It was 1978. I was 14 and I had already been learning the drums for a few years. On this particular day I happened to be walking in through the lobby of our apartment building on the Upper West Side when a drummer by the name of Dennis Davis was walking out with a cymbal bag and stick bag. I didn’t know any professional musicians so I simply asked him, “Where are you going?”
When Dennis said, “I have a gig tonight, I’m playing at Madison Square Garden,” I was floored, and even much more so when he followed with, “I have a gig with David Bowie. You want to go?” And he gave me a ticket.
At that time, all I knew of David Bowie was one song, “Fame.” The influential music Dennis had recorded with him—”Young Americans,” “Station to Station,” “Low,” “Heroes”—wasn’t yet part of my musical vernacular.
Despite that, I was very excited at the idea of going to my first concert by myself. I wanted to be a drummer, and here I was receiving an invitation from a professional musician to the Madison Square Garden.
I was just happy to be there, with no idea what I was in for. Then it began.
The lights dimmed and David emerged on stage—I had never seen anything like it. It looked like a spacecraft with white fluorescent lights, and it had this ominous feeling to it. The show didn’t start with a big bang, but with a sobering piece of music called “Warszawa” from the “Low” album.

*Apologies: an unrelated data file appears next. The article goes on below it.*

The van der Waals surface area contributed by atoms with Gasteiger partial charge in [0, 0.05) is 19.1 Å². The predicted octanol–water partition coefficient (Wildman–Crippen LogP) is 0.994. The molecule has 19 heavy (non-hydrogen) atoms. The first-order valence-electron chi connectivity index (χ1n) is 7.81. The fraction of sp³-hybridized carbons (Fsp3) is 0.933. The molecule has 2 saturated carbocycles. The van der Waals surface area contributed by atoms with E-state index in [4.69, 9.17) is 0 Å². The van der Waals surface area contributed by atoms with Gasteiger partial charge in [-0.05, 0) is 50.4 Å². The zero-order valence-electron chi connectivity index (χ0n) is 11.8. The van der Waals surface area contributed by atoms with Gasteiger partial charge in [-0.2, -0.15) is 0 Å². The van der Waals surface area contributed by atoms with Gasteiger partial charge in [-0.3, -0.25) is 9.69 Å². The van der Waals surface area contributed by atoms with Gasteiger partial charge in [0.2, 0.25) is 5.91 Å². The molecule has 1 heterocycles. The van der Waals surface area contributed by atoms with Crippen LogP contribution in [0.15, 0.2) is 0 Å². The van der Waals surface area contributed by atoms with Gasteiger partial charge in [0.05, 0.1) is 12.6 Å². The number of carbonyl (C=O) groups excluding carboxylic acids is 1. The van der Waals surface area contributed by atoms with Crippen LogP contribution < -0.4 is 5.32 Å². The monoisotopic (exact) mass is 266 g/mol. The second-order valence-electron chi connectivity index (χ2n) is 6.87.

There was this ambient pastoral sullen sound coming from the speakers, with David playing a Chamberlin keyboard and Carlos Alomar conducting the band. This was something totally new—this was no ordinary bell-bottom rock band. I was in the presence of a visionary. This was Stanley Kubrick with a mic and a backing band. It was a new experience and I will always cherish it.
David was able to merge an urban aesthetic that was soul and R&B and mix it with this European aesthetic, which was classical pastoral dissonance and electronic (Krautrock). The band was amazing and played so well together. It was Dennis Davis on drums, Carlos Alomar on guitar, George Murray on bass, Adrian Belew on guitar, Roger Powell on synths, Simon House on violin, Sean Mayes on piano.
It was a magical experience and a turning point for me, because that night I decided to dedicate my life to music. It also opened me up to how expansive music could be.
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